We're going back to Point Reyes! This time we’re going to Drakes Head where I’m told you can look down on the leopard sharks and bat rays from the bluff. (I can’t guarantee we’ll see them, but there is a good chance). We might also see gray whales out at sea passing by. This hike is about a 9-mile out and back, and it is mostly exposed, so sun protection is highly recommended. This hike is rated as moderate with a 1,030 elevation gain. A lot of the trail goes through cow pastures, so there will probably be cow pies along way… and cows. Bring lunch or snacks and water and a camera if you want. You also might want to bring binoculars for the sea-life viewing. Bring layers, as the air may become cooler as we approach the ocean. No pets. Please be in the parking lot by 10:00 a.m., and we will head out by 10:10. Parking is free but can fill. There is a restroom in the parking lot. If you RSVP as going on this hike and there is a waitlist behind you, and later find you are unable to attend, mark yourself as not going so someone who want to attend can.

Redbud Trail to Baton Flat & Possibly Beyond

Location visible to members

After you’ve survived Black Friday and if you want hike off some of that Thanksgiving poundage, we can hike the Redbud Trail. We did this hike in the spring, and going back to see it in the fall will give us a different perspective as the trail meanders over the hills to Baton Flat. Also, if Cache Creek is low enough, we can cross it and hike on. What’s special about crossing the creek this time of year is Bald Eagles nest in the area. I’ve never seen them, but I know they’re there. There is also the possibility we may see Tule Elk as they roam freely in the area. The five mile out and back hike to Baton Flat is moderate, and there is climbing and descending. If we cross Cache Creek, trekking poles for balance would come in handy over the rocks, and crossing will extend the hike. Pack a lunch or snacks, and be sure to bring water, and you might want to bring a camera. No pets. If we cross the creek, you’ll probably want to bring a change of socks for when we get back, as your feet will probably get wet. Please arrive by 10 a.m., and we will start hiking no later than 10:10. There is restroom at the parking lot. Parking is free. Rain will cancel the meetup.

Homestead Blue Ridge Loop Hike

UC Davis - Stebbins Cold Canyon Natural Reserve

Every year I try to get out and hike on New Years Day. Rather than trying to fulfill a resolution, this is something I usually can accomplish. This year, I’ve decided to hike the Blue Ridge portion of the Homestead-Blue Ridge Loop near Winters that overlooks Lake Berryessa. Usually the hills are in the winter green, and there is water in the lake to look out upon. If it’s a clear day, you can look down into portions of the Sacramento Valley and also gaze upon the mountains to the north where you can sometimes see Snow Mountain and Mt. Konocti in the distance to the west. Make no mistake - this hike, if done at a proper pace can be done, but it is rated as strenuous, so you need to know your abilities. If you’ve partied hard the night before, I do not recommend you come on this hike. I’ve done this hike several times both whole and in part, and I may only go to the ridge and stop there before it becomes difficult, or I may go for a ways. This 5.29 mile hike is best done in the late fall, winter or early spring before the summer heat sets in. The steepest grate is 13% over 1.4 miles with an elevation gain of 1,383 feet. Though not necessary, trekking poles can come in handy on this hike. There is poison oak in places along the ridge, and it should be dormant, but that doesn’t mean you still can’t be adversely affected by it. Bring a lunch or snacks and water. There is no water on the trail, so bring more than you think you might need. Bring a camera and no pets. Dress in layers, as the wind has been known to blow pretty good on the ridge sometimes. Parking is free. Please arrive by 9 AM, and we will head out at 9:10. Rain will cancel this hike.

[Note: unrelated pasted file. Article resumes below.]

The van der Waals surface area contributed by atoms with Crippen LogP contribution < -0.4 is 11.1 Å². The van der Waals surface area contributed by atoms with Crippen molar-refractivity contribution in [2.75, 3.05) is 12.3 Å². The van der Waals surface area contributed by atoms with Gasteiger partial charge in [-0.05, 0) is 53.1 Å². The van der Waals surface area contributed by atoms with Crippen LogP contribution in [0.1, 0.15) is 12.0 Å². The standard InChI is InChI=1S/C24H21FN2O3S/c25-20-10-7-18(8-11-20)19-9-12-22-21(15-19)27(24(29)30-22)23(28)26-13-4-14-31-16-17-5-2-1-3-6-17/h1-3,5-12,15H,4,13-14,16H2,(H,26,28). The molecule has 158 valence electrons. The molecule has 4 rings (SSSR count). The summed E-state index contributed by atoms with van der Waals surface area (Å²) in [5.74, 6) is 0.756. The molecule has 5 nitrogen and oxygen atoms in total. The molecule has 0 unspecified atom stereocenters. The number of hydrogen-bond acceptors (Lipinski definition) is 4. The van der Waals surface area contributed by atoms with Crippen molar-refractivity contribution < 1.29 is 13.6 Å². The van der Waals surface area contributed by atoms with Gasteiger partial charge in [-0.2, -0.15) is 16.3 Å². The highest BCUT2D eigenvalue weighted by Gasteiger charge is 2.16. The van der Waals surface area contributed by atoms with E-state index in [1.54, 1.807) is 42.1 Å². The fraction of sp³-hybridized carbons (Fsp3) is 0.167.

Steep Ravine to Matt Davis Trail

Stinson Beach Parking Lot

If you want to hike under the Redwoods, Mt. Tamalpais has you covered. This hike will start at Stenson Beach and hike up Steep Ravine Trail and loop back down on the Matt Davis Trail. On this nearly 7-mile loop, we will ascend 1,500 feet on over a 3.25 mile stretch on at an 8.6% grade. We will take our time as we hike among the redwoods and ferns, and if we're lucky, Webb Creek will be running next to us as we climb the Steep Ravine Trail. Once we start back down, we'll be at approximately 1,600 feet above sea level at our highest point, and we can stop and gaze out at the Pacific Ocean and possibly see the Farallon Islands as we descend. Though this hike is moderate, you need to know your abilities. There will be a ladder to climb at on point, and you may need trekking poles. There is some exposure on the hike, so sun protection is recommended. Also bring a lunch or snacks and plenty of water. Bring a camera if you like. Because there is the potential for waterfalls and running water along Steep Ravine Trail, rain WILL NOT cancel this hike if it is in the forecast, since it can enhance the water flowing experience. So you may want to bring rain protection. No pets. Please try to be in the parking lot by 10:00 a.m., and we will meet at the corner of Marine Way and Willow Camp Way in Stinson Beach, which is here:[masked], [masked] (just paste the coordinates into Google Maps) and we can head out by 10:15. Parking appears to be free. If you RSVP as going on this hike and there is a waitlist behind you and find that you are unable to attend, out of respect for those on the waitlist, please mark yourself as not going so someone who want to attend can.

Past events (17)

Bear Valley to Kelham Beach (Point Reyes)

Bear Valley Trailhead

Photos (274)